Today, 14 farm organizations repeated their joint call for the federal government to cancel variety registration for all genetically modified (GM or genetically engineered) alfalfa until a full economic impact assessment is conducted, and to establish a protocol for testing all imports of alfalfa seed grown in the US.
“Through cross-pollination, GM alfalfa poses a potential risk of contamination of feral alfalfa plants that grow in ditches and pastures over significant distances, as well as neighboring alfalfa fields, including those that are certified organic,” said Marcel Groleau, President of the Union des Producteurs Agricoles (the Union of Agricultural Producers in Quebec). “An important element is the demand for non-GMO food products or food from animals that do not consume GMOs. It’s very important that producers, including those with organic certification or who are engaged in the non-GMO market, do not bear losses caused by the commercialization of GM alfafa, which clearly cannot be prevented from spreading,” concluded Mr. Groleau.
The letter asks the Minister to take three actions:
- Deregister GM alfalfa varieties
- Make locations of GM alfalfa plantings public so farmers can protect their fields and crops until all GM alfalfa varieties are taken off the market, and
- Test imports of alfalfa seed grown in the US
“Because we grow, process and sell alfalfa we understand the risks and the unacceptable consequences of GM contamination. If this issue remains unaddressed by the Minister, we will all pay the price,” said Peter Eggers, an alfalfa producer in Alberta and National Farmers Union Board member, “We represent the industry and its time the federal government assessed the economic costs of its decisions on our sector.”
“We are not opposed to GM technology overall, but we are very concerned about the market impacts that GM alfalfa would have on alfalfa seed growers’ and the whole forage seed business, as it only takes one GMO alfalfa seed for any forage seed shipment to be rejected by an overseas buyer,” said Danny Limoges, board member for Peace Region Forage Seed Association. “We are asking the federal government to act before it is too late to prevent market loss for our members.”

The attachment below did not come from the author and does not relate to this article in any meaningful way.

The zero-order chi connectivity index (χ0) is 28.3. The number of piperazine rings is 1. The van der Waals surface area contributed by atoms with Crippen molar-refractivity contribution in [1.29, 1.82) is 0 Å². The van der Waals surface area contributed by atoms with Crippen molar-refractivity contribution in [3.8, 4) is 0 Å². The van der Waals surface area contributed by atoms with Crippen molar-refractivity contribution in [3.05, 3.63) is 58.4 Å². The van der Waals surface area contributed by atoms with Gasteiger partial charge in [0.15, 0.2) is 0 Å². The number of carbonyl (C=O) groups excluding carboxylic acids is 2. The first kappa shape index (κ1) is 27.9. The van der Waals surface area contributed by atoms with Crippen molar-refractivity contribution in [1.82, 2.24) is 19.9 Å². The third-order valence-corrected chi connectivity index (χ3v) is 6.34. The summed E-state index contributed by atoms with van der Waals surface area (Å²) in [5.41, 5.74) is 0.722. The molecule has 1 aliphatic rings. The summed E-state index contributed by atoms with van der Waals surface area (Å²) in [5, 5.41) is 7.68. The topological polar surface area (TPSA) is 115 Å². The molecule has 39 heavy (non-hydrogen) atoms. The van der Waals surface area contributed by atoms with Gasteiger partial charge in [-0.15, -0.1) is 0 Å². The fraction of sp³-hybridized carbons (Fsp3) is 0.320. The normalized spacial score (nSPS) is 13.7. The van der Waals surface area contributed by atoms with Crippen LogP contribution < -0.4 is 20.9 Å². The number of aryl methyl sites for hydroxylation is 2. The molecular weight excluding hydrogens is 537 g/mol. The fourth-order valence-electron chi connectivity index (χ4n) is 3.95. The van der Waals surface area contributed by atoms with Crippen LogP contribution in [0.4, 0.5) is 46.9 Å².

Alfalfa has great economic value in Canada. It is used by farmers across the country to produce a number of commodities with different production systems, for domestic use and export. It is also used to produce of a wide variety of foods for Canadians, and it is a cornerstone crop in sustainable agricultural practices.
Alfalfa is the first perennial crop to be genetically modified and approved for sale in Canada, and this fact, along with other biological realities such as insect pollination, seed size and the existence of feral (wild, or uncultivated) alfalfa populations, means that if its continued planting is allowed, GM alfalfa will certainly contaminate non-GM alfalfa.
“GM alfalfa needs to be deregistered and taken off the market as soon as possible,” said Lisa Mumm, board member of the Canada Organic Trade Association and a farmer-owner of Mumm’s Sprouting Seeds which grows and sells organic spouting seeds for the consumer market.
Through local distributors, the company Forage Genetics International (FGI) is marketing alfalfa with combined GM traits for low-lignin and glyphosate tolerance. In 2016, the company sold a limited amount of seed in Eastern Canada and is selling the seed on wider scale for 2017.